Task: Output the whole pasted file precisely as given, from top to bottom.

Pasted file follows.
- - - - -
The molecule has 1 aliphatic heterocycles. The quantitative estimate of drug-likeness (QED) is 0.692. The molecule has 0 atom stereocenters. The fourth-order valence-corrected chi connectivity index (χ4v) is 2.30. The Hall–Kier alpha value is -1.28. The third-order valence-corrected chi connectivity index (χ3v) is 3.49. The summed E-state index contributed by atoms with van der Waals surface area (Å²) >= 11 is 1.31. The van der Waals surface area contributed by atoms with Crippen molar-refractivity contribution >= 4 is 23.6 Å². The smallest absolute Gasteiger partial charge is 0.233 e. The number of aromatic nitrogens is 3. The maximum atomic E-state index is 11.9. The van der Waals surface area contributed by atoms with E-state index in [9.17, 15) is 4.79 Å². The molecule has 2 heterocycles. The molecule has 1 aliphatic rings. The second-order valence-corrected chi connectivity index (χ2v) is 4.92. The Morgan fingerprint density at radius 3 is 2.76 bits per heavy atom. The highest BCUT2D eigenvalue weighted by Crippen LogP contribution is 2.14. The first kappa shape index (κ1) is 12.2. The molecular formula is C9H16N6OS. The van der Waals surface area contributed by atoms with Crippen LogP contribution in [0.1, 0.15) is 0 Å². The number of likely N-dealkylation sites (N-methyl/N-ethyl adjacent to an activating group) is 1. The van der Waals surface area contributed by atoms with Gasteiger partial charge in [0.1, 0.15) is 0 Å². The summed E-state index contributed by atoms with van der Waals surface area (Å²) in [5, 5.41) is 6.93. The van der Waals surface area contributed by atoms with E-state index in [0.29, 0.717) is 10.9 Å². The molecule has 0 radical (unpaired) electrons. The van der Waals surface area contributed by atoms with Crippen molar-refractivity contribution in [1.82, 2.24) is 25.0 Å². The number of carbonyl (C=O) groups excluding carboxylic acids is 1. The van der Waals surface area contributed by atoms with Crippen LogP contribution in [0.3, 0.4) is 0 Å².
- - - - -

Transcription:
The molecule has 1 aliphatic heterocycles. The quantitative estimate of drug-likeness (QED) is 0.692. The molecule has 0 atom stereocenters. The fourth-order valence-corrected chi connectivity index (χ4v) is 2.30. The Hall–Kier alpha value is -1.28. The third-order valence-corrected chi connectivity index (χ3v) is 3.49. The summed E-state index contributed by atoms with van der Waals surface area (Å²) >= 11 is 1.31. The van der Waals surface area contributed by atoms with Crippen molar-refractivity contribution >= 4 is 23.6 Å². The smallest absolute Gasteiger partial charge is 0.233 e. The number of aromatic nitrogens is 3. The maximum atomic E-state index is 11.9. The van der Waals surface area contributed by atoms with E-state index in [9.17, 15) is 4.79 Å². The molecule has 2 heterocycles. The molecule has 1 aliphatic rings. The second-order valence-corrected chi connectivity index (χ2v) is 4.92. The Morgan fingerprint density at radius 3 is 2.76 bits per heavy atom. The highest BCUT2D eigenvalue weighted by Crippen LogP contribution is 2.14. The first kappa shape index (κ1) is 12.2. The molecular formula is C9H16N6OS. The van der Waals surface area contributed by atoms with Crippen LogP contribution in [0.1, 0.15) is 0 Å². The number of likely N-dealkylation sites (N-methyl/N-ethyl adjacent to an activating group) is 1. The van der Waals surface area contributed by atoms with Gasteiger partial charge in [0.1, 0.15) is 0 Å². The summed E-state index contributed by atoms with van der Waals surface area (Å²) in [5, 5.41) is 6.93. The van der Waals surface area contributed by atoms with E-state index in [0.29, 0.717) is 10.9 Å². The molecule has 0 radical (unpaired) electrons. The van der Waals surface area contributed by atoms with Crippen molar-refractivity contribution in [1.82, 2.24) is 25.0 Å². The number of carbonyl (C=O) groups excluding carboxylic acids is 1. The van der Waals surface area contributed by atoms with Crippen LogP contribution in [0.3, 0.4) is 0 Å².